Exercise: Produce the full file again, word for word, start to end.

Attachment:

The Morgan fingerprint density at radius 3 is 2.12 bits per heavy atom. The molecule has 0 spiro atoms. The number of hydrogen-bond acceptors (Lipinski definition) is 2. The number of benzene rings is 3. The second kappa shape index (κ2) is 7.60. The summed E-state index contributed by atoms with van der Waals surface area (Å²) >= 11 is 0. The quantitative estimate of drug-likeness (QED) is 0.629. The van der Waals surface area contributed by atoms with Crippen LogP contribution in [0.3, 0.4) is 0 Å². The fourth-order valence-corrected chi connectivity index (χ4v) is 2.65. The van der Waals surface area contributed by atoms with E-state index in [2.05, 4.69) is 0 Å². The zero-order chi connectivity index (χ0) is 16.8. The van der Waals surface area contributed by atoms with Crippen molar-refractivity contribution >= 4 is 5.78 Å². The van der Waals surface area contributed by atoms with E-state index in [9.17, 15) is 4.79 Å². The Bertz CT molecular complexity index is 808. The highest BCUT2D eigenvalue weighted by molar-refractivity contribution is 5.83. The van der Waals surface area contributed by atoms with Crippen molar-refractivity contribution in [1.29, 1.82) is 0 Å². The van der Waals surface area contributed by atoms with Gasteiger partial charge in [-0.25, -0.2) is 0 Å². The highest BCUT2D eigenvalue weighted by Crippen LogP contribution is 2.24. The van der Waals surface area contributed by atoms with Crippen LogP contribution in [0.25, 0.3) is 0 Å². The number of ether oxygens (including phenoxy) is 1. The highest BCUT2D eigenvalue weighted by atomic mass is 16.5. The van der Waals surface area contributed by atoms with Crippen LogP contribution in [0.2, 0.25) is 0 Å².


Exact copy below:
The Morgan fingerprint density at radius 3 is 2.12 bits per heavy atom. The molecule has 0 spiro atoms. The number of hydrogen-bond acceptors (Lipinski definition) is 2. The number of benzene rings is 3. The second kappa shape index (κ2) is 7.60. The summed E-state index contributed by atoms with van der Waals surface area (Å²) >= 11 is 0. The quantitative estimate of drug-likeness (QED) is 0.629. The van der Waals surface area contributed by atoms with Crippen LogP contribution in [0.3, 0.4) is 0 Å². The fourth-order valence-corrected chi connectivity index (χ4v) is 2.65. The van der Waals surface area contributed by atoms with E-state index in [2.05, 4.69) is 0 Å². The zero-order chi connectivity index (χ0) is 16.8. The van der Waals surface area contributed by atoms with Crippen molar-refractivity contribution >= 4 is 5.78 Å². The van der Waals surface area contributed by atoms with E-state index in [9.17, 15) is 4.79 Å². The Bertz CT molecular complexity index is 808. The highest BCUT2D eigenvalue weighted by molar-refractivity contribution is 5.83. The van der Waals surface area contributed by atoms with Crippen molar-refractivity contribution in [1.29, 1.82) is 0 Å². The van der Waals surface area contributed by atoms with Gasteiger partial charge in [-0.25, -0.2) is 0 Å². The highest BCUT2D eigenvalue weighted by Crippen LogP contribution is 2.24. The van der Waals surface area contributed by atoms with Crippen LogP contribution in [0.25, 0.3) is 0 Å². The number of ether oxygens (including phenoxy) is 1. The highest BCUT2D eigenvalue weighted by atomic mass is 16.5. The van der Waals surface area contributed by atoms with Crippen LogP contribution in [0.2, 0.25) is 0 Å².